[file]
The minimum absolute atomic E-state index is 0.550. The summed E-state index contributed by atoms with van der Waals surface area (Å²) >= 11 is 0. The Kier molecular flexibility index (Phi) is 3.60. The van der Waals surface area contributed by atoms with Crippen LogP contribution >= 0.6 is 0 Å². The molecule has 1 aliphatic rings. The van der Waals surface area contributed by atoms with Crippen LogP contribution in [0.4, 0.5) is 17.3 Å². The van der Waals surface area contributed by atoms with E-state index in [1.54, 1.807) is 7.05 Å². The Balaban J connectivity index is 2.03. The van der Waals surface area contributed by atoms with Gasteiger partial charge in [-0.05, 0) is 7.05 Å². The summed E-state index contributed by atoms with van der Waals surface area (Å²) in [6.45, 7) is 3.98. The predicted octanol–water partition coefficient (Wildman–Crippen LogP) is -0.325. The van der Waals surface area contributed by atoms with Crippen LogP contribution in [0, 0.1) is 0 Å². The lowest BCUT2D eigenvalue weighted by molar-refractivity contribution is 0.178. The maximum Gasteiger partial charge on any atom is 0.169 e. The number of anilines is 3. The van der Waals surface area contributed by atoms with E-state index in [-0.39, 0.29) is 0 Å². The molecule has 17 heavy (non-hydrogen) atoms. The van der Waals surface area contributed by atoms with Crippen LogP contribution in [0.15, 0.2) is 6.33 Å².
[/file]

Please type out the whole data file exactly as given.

The minimum absolute atomic E-state index is 0.550. The summed E-state index contributed by atoms with van der Waals surface area (Å²) >= 11 is 0. The Kier molecular flexibility index (Phi) is 3.60. The van der Waals surface area contributed by atoms with Crippen LogP contribution >= 0.6 is 0 Å². The molecule has 1 aliphatic rings. The van der Waals surface area contributed by atoms with Crippen LogP contribution in [0.4, 0.5) is 17.3 Å². The van der Waals surface area contributed by atoms with E-state index in [1.54, 1.807) is 7.05 Å². The Balaban J connectivity index is 2.03. The van der Waals surface area contributed by atoms with Gasteiger partial charge in [-0.05, 0) is 7.05 Å². The summed E-state index contributed by atoms with van der Waals surface area (Å²) in [6.45, 7) is 3.98. The predicted octanol–water partition coefficient (Wildman–Crippen LogP) is -0.325. The van der Waals surface area contributed by atoms with Crippen LogP contribution in [0, 0.1) is 0 Å². The lowest BCUT2D eigenvalue weighted by molar-refractivity contribution is 0.178. The maximum Gasteiger partial charge on any atom is 0.169 e. The number of anilines is 3. The van der Waals surface area contributed by atoms with E-state index in [-0.39, 0.29) is 0 Å². The molecule has 17 heavy (non-hydrogen) atoms. The van der Waals surface area contributed by atoms with Crippen LogP contribution in [0.15, 0.2) is 6.33 Å².